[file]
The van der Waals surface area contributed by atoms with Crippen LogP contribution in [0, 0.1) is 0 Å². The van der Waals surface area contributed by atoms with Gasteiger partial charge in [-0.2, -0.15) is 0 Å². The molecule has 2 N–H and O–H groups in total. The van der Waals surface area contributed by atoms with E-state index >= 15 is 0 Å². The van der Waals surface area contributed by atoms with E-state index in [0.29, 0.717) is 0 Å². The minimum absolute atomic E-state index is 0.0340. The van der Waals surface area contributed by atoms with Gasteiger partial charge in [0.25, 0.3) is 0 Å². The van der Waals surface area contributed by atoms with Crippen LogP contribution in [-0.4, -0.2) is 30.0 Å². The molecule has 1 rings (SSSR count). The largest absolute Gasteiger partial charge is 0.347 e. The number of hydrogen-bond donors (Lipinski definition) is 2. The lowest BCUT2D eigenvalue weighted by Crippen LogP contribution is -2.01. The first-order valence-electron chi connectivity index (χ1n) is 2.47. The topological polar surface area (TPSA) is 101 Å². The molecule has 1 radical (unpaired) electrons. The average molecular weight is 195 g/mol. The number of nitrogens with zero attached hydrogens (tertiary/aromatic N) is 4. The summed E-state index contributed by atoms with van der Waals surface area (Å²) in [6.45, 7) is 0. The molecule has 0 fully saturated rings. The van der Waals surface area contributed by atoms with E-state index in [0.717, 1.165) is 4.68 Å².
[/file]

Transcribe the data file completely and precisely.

The van der Waals surface area contributed by atoms with Crippen LogP contribution in [0, 0.1) is 0 Å². The van der Waals surface area contributed by atoms with Gasteiger partial charge in [-0.2, -0.15) is 0 Å². The molecule has 2 N–H and O–H groups in total. The van der Waals surface area contributed by atoms with E-state index >= 15 is 0 Å². The van der Waals surface area contributed by atoms with E-state index in [0.29, 0.717) is 0 Å². The minimum absolute atomic E-state index is 0.0340. The van der Waals surface area contributed by atoms with Gasteiger partial charge in [0.25, 0.3) is 0 Å². The van der Waals surface area contributed by atoms with Crippen LogP contribution in [-0.4, -0.2) is 30.0 Å². The molecule has 1 rings (SSSR count). The largest absolute Gasteiger partial charge is 0.347 e. The number of hydrogen-bond donors (Lipinski definition) is 2. The lowest BCUT2D eigenvalue weighted by Crippen LogP contribution is -2.01. The first-order valence-electron chi connectivity index (χ1n) is 2.47. The topological polar surface area (TPSA) is 101 Å². The molecule has 1 radical (unpaired) electrons. The average molecular weight is 195 g/mol. The number of nitrogens with zero attached hydrogens (tertiary/aromatic N) is 4. The summed E-state index contributed by atoms with van der Waals surface area (Å²) in [6.45, 7) is 0. The molecule has 0 fully saturated rings. The van der Waals surface area contributed by atoms with E-state index in [0.717, 1.165) is 4.68 Å².